Prior to the appointment of Liz Truss as the new prime minister, there was much discussion over what fixtures and fittings the outgoing prime minister would be able to remove from the Downing Street flat when vacating.

So, what are the general principles when it comes to fixtures and fittings (or chattels) for tenants under commercial leases in England and Wales?

To begin with, a fitting or chattel is something that is not a fixture, desks and chairs in an office would be obvious examples, but perhaps not so obvious, are floor coverings, which are also generally treated as tenant's chattels. In addition, machinery in an industrial setting could also be chattels. For example, case law has determined that a regulator weighing 50 tonnes and two transformers each weighing 100 tonnes and a crane which could be removed intact and ran freely on rails, were all chattels.

The difference between a chattel and a fixture is determined by the facts. The key questions to consider are the degree and purpose of the annexation.

Degree of Annexation

The degree of annexation test considers:

  • whether the object is fixed to the property and if so,
  • to what extent.

Case law suggests that if an object is fixed to the property (other than by its own weight) then there is a rebuttable presumption that the object will be a fixture, not a fitting. The greater the degree of fixation, the stronger this presumption will be. When applying this test in practice, it can be helpful to consider whether removing the object will cause damage to the property. If the answer is yes, the object is more likely to be considered a fixture.

Purpose of Annexation

This test considers why the object was fixed to the property in the first place. If the object was fixed to improve the land, then it will likely be a fixture. Otherwise, if the object was fixed to the property for the mere enjoyment of the object itself, then it is more likely to be a fitting. In the context of trade equipment being fixed to enable it to be operated, the trade equipment will be treated as a fixture.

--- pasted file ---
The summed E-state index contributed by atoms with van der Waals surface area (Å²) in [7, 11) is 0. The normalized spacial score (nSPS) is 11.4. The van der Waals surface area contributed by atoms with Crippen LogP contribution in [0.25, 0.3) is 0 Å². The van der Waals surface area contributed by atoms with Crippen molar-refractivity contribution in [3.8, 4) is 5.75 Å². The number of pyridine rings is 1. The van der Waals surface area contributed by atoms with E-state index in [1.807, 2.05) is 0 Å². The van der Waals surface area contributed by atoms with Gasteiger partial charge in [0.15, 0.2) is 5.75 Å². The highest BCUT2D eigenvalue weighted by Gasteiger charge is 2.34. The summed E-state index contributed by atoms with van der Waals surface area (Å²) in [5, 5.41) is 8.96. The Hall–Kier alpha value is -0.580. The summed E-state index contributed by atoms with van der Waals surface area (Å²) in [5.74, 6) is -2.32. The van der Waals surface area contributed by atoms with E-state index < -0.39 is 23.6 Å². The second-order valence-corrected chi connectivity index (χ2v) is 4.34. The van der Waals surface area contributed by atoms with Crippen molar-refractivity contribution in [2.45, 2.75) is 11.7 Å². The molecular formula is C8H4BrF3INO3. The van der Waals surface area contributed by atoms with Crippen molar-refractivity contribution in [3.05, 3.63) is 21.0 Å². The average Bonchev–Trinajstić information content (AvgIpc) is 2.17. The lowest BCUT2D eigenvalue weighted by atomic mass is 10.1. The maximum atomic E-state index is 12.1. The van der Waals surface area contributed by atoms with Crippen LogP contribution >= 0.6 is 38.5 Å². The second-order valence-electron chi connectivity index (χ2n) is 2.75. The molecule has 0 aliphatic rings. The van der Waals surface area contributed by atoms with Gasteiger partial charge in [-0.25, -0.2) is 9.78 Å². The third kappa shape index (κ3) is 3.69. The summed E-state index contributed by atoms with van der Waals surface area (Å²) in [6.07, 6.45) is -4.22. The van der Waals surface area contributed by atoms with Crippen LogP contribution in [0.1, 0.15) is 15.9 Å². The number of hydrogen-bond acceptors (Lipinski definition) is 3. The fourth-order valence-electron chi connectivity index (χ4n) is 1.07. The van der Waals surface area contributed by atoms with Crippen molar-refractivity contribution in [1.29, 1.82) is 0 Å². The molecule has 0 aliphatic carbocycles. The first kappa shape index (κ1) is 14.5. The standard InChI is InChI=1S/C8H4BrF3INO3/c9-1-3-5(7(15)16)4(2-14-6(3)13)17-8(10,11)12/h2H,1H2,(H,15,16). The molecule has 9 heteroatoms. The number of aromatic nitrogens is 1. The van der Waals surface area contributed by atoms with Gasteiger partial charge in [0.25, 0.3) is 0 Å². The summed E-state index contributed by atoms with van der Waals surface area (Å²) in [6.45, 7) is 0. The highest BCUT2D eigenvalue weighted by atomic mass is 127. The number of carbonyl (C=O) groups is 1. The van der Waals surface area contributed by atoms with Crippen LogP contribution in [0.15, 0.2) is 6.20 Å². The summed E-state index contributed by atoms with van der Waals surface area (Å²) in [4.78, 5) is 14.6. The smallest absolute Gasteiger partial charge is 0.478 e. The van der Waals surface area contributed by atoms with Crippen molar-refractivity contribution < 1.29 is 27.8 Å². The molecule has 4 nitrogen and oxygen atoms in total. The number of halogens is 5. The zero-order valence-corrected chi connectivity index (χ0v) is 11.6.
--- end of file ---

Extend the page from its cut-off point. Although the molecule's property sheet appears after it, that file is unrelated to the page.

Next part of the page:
Tenant's or Landlord's Fixture?

Having looked generally at what constitutes fixtures, you then need to consider what constitutes Tenant's Fixtures under a commercial lease. A Tenant's fixture has been attached to the land by the tenant (or a predecessor under the lease) to be used for its business. In addition, it needs to be capable of being removed without itself being damaged beyond repair preventing it from being used once removed or from materially damaging the land from which it has been removed.

For example, in an industrial context, the fact a fixture is large, difficult, and costly to remove and may require specialist planning and contractors to remove, does not necessarily prevent it from being a tenant's fixture capable of removal. Nor does the fact the landlord may have placed an obligation on the tenant to install certain fixtures, prevent them from being tenant's removable fixtures.

Why is it important to distinguish between tenant's fixtures and chattels and those that may belong to the landlord or form part of the land?

The starting point, if the lease is silent, is that tenants are allowed to remove their chattels, for example desks and chairs (under an office lease) and provided they do so before the end of the term any tenant's removable fixtures. Any tenant's fixtures not removed before the end of the term will become landlord's fixtures.

It is common practice in leases, to place specific obligations on tenants to remove fixtures and fittings at the end of a term and to place express obligations on tenants to remove fitouts and replace carpets and in some cases, to specifically leave items at the property.

Where a trade fixture to be used by a tenant, is particularly large, or needs to be fixed in place to be operated, or would be difficult to remove, which may lead to questions as to whether it is a tenant's removeable fixture, addressing any expectations and creating contractual obligations at the outset over what the tenant expects to remove, or even what they may wish to agree is not removed can avoid disputes that may occur at the end of the term, for example:

  • over whether vacant possession has been granted when exercising a break clause; and
  • over terminal dilapidations, when assessing whether the property has been left in the state of repair required by the lease at the end of the term.

If you have questions regarding fixtures and fittings and how these are to be dealt with under your lease, please do not hesitate to get in touch with our Real Estate team or your usual Brodies' contact and look out for further information on how fixtures and fittings are dealt with in Scotland.


Leonie Hall

Legal Director

William Payne

Senior Associate, Brodies LLP

Megan Vasey

Trainee, Brodies LLP